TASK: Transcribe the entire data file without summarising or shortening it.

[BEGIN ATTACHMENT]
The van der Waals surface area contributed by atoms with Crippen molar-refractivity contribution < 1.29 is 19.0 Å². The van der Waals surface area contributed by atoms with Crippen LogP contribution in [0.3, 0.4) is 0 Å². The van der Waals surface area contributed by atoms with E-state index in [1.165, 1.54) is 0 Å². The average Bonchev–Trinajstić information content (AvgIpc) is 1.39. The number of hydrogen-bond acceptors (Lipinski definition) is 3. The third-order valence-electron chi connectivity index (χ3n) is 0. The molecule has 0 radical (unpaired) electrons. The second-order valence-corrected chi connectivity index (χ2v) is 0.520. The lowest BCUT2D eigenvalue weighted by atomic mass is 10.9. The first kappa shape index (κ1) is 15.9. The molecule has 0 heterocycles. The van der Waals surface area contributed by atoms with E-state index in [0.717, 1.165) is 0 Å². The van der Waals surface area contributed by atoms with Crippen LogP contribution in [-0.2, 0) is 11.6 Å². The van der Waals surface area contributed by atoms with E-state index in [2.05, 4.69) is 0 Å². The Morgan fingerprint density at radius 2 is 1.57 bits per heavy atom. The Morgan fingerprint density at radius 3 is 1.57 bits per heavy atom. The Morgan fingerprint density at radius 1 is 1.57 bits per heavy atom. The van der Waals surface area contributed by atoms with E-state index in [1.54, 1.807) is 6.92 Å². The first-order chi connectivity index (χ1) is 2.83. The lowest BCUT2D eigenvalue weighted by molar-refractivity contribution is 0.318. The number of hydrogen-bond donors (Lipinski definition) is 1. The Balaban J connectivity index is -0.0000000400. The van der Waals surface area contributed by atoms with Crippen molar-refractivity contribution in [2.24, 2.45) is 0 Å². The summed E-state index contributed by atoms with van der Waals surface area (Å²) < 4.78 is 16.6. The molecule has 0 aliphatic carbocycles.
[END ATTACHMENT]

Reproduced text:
The van der Waals surface area contributed by atoms with Crippen molar-refractivity contribution < 1.29 is 19.0 Å². The van der Waals surface area contributed by atoms with Crippen LogP contribution in [0.3, 0.4) is 0 Å². The van der Waals surface area contributed by atoms with E-state index in [1.165, 1.54) is 0 Å². The average Bonchev–Trinajstić information content (AvgIpc) is 1.39. The number of hydrogen-bond acceptors (Lipinski definition) is 3. The third-order valence-electron chi connectivity index (χ3n) is 0. The molecule has 0 radical (unpaired) electrons. The second-order valence-corrected chi connectivity index (χ2v) is 0.520. The lowest BCUT2D eigenvalue weighted by atomic mass is 10.9. The first kappa shape index (κ1) is 15.9. The molecule has 0 heterocycles. The van der Waals surface area contributed by atoms with E-state index in [0.717, 1.165) is 0 Å². The van der Waals surface area contributed by atoms with Crippen LogP contribution in [-0.2, 0) is 11.6 Å². The van der Waals surface area contributed by atoms with E-state index in [2.05, 4.69) is 0 Å². The Morgan fingerprint density at radius 2 is 1.57 bits per heavy atom. The Morgan fingerprint density at radius 3 is 1.57 bits per heavy atom. The Morgan fingerprint density at radius 1 is 1.57 bits per heavy atom. The van der Waals surface area contributed by atoms with E-state index in [1.54, 1.807) is 6.92 Å². The first-order chi connectivity index (χ1) is 2.83. The lowest BCUT2D eigenvalue weighted by molar-refractivity contribution is 0.318. The number of hydrogen-bond donors (Lipinski definition) is 1. The Balaban J connectivity index is -0.0000000400. The van der Waals surface area contributed by atoms with Crippen molar-refractivity contribution in [2.24, 2.45) is 0 Å². The summed E-state index contributed by atoms with van der Waals surface area (Å²) < 4.78 is 16.6. The molecule has 0 aliphatic carbocycles.